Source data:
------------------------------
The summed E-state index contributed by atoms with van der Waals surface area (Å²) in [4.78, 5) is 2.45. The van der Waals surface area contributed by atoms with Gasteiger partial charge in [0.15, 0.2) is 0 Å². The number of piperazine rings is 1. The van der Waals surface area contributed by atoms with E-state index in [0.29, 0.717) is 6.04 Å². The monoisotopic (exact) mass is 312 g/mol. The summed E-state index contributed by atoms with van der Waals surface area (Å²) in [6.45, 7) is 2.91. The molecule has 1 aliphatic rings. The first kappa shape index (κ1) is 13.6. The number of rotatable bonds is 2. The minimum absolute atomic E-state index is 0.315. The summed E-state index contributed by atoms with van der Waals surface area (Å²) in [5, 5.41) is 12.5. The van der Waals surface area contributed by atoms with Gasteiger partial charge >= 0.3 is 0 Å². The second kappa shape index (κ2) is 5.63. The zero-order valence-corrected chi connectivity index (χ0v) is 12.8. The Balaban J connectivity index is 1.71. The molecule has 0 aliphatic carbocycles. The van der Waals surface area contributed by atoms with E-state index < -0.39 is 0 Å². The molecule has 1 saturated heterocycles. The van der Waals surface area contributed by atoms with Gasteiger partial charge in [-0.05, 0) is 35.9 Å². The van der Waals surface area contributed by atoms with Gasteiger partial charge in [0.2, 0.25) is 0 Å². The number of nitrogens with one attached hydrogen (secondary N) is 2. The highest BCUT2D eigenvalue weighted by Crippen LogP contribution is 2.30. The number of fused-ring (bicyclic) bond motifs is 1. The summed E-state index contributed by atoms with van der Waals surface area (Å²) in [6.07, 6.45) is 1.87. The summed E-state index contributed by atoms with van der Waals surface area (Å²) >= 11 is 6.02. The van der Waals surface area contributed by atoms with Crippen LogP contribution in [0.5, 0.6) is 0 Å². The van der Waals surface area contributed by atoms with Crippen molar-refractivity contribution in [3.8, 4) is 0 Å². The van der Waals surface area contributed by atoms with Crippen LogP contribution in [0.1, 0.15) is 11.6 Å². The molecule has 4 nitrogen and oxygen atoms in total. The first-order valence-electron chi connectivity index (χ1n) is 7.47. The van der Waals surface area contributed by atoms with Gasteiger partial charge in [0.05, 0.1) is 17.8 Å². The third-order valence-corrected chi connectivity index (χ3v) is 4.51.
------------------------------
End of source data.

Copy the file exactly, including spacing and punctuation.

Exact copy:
The summed E-state index contributed by atoms with van der Waals surface area (Å²) in [4.78, 5) is 2.45. The van der Waals surface area contributed by atoms with Gasteiger partial charge in [0.15, 0.2) is 0 Å². The number of piperazine rings is 1. The van der Waals surface area contributed by atoms with E-state index in [0.29, 0.717) is 6.04 Å². The monoisotopic (exact) mass is 312 g/mol. The summed E-state index contributed by atoms with van der Waals surface area (Å²) in [6.45, 7) is 2.91. The molecule has 1 aliphatic rings. The first kappa shape index (κ1) is 13.6. The number of rotatable bonds is 2. The minimum absolute atomic E-state index is 0.315. The summed E-state index contributed by atoms with van der Waals surface area (Å²) in [5, 5.41) is 12.5. The van der Waals surface area contributed by atoms with Gasteiger partial charge >= 0.3 is 0 Å². The second kappa shape index (κ2) is 5.63. The zero-order valence-corrected chi connectivity index (χ0v) is 12.8. The Balaban J connectivity index is 1.71. The molecule has 0 aliphatic carbocycles. The van der Waals surface area contributed by atoms with E-state index < -0.39 is 0 Å². The molecule has 1 saturated heterocycles. The van der Waals surface area contributed by atoms with Gasteiger partial charge in [-0.05, 0) is 35.9 Å². The van der Waals surface area contributed by atoms with Gasteiger partial charge in [0.2, 0.25) is 0 Å². The number of nitrogens with one attached hydrogen (secondary N) is 2. The highest BCUT2D eigenvalue weighted by Crippen LogP contribution is 2.30. The number of fused-ring (bicyclic) bond motifs is 1. The summed E-state index contributed by atoms with van der Waals surface area (Å²) in [6.07, 6.45) is 1.87. The summed E-state index contributed by atoms with van der Waals surface area (Å²) >= 11 is 6.02. The van der Waals surface area contributed by atoms with Crippen LogP contribution in [0.5, 0.6) is 0 Å². The van der Waals surface area contributed by atoms with Crippen molar-refractivity contribution in [3.8, 4) is 0 Å². The van der Waals surface area contributed by atoms with Crippen LogP contribution in [0.1, 0.15) is 11.6 Å². The molecule has 4 nitrogen and oxygen atoms in total. The first-order valence-electron chi connectivity index (χ1n) is 7.47. The van der Waals surface area contributed by atoms with Gasteiger partial charge in [0.05, 0.1) is 17.8 Å². The third-order valence-corrected chi connectivity index (χ3v) is 4.51.